By Ryan Anderson, SLCgreen intern
(Originally published on the Utah Clean Cities blog. We thank them for helping support this initiative!)
The Salt Lake City Compliance Division has a colorful, new addition to their Parking Enforcement fleet. Four all-electric Chevrolet Bolts have replaced old JEEP Wranglers to deliver financial savings and notable pollution reductions.
Salt Lake City’s new all-electric Chevy Bolts help the City reduce carbon emissions, improve air quality, and meet our Climate Positive goals.
“It’s important that we lead by example and demonstrate how electric vehicles offer a reliable, safe and efficient alternative to gas-powered cars,” stated Greg Fieseler, Compliance Division Field Supervisor. “The electric cars are fun to drive too!”
Greg acknowledged there was initially some skepticism among staff that the new EVs would prove viable as fleet vehicles. That skepticism has been replaced by enthusiasm as the electric cars are now “the preferred choice” for most employees.
Compliance has been able to seamlessly integrate these vehicles without any modifications to routes or other significant operational changes. Even with 90 degree-plus heat throughout July and the A/C running for most of the day, the 200-plus mile range of the Bolts has allowed officers to complete their daily routes with energy to spare. Read more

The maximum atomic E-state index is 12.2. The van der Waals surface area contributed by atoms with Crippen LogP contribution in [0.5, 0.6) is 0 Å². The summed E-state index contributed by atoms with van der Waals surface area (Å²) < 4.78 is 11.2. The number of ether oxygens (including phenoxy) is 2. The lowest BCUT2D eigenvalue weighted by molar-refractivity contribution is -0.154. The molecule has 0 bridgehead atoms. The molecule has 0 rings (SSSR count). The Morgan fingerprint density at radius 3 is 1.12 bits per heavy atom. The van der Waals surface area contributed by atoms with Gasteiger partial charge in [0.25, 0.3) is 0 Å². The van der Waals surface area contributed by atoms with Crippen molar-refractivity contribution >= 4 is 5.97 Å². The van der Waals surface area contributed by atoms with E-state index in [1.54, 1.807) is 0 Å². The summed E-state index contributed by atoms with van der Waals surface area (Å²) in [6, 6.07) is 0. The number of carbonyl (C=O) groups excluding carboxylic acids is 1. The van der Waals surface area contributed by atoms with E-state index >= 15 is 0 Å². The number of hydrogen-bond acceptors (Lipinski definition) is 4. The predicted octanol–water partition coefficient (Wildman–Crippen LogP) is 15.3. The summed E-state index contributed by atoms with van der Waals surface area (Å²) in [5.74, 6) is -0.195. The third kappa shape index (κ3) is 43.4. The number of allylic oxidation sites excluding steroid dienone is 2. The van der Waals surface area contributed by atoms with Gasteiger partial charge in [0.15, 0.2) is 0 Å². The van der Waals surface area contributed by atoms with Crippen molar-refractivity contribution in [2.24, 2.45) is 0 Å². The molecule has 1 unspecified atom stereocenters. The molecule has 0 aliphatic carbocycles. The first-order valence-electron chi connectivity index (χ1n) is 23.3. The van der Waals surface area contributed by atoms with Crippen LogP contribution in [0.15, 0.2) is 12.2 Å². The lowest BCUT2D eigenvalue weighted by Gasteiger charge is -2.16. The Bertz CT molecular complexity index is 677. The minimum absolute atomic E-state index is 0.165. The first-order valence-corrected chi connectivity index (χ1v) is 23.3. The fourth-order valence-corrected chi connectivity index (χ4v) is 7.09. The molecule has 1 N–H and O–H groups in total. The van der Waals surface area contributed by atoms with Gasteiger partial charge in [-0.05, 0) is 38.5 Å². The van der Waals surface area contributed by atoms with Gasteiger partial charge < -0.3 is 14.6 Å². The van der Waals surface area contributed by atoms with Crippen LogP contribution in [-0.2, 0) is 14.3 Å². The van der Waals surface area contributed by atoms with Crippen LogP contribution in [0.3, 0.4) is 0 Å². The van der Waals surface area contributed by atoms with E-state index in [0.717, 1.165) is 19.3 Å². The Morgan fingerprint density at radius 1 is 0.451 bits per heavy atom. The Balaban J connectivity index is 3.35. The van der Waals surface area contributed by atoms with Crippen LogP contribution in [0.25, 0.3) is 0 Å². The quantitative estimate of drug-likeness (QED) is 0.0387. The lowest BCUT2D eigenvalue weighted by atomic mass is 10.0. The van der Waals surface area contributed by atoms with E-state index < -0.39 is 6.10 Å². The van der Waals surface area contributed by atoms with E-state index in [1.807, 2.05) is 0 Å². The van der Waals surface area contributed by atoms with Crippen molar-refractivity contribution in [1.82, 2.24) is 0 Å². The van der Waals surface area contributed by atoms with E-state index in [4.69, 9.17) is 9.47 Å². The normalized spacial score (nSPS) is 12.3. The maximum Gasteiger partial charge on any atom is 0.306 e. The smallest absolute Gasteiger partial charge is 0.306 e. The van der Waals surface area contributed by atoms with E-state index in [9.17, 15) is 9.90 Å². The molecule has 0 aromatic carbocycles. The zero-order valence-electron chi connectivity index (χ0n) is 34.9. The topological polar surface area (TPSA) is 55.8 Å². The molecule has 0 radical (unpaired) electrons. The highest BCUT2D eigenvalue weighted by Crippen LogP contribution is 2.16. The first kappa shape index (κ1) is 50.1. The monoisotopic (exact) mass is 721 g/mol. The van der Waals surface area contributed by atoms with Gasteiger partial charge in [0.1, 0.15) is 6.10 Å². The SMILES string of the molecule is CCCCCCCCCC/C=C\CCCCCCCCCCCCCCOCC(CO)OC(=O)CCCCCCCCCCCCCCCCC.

by Talula Pontuti, SLCgreen intern
For weeks, we have experienced wildfires across the state, primarily in the southern part of Utah, where firefighters are fighting tirelessly to protect communities and landscapes.
Those fires have not only destroyed homes, habitats, and landscapes, but the fires are contributing to poor air quality in those areas and throughout Utah.
In addition, fireworks from the Fourth of July increase particulate matter, aggravating respiratory conditions for those with preexisting respiratory and heart illnesses, such as asthma and heart disease.
Combine the fires and fireworks with ozone created by vehicle and product pollution – and we have the perfect mix for poor air quality.
Understanding what is going on and what our impacts are on air quality in our city is critical to being able to keep people healthy and having fun this summer. Read more
By Jack Hurty, SLCgreen intern
We’re all used to winter smog here along the Wasatch Front, with brown haze moving in and obscuring the mountains. But there is another pollutant in the valley, invisible but no less dangerous — ozone.
What is Ozone?
Ozone, a molecule consisting of three oxygen atoms, is created when nitrogen oxide (NOx) and volatile organic compounds (VOCs) mix and are heated by the sunlight.
NOx and VOCs are typically emitted by motor vehicles, but they can come from consumer products as well as industrial sources. (Read more about how ozone forms.)
Ozone is often found in the Earth’s stratosphere, where it plays a beneficial role by protecting us from damaging rays. But when ozone sits in the atmosphere where we can breathe it in, it can be very damaging to our health.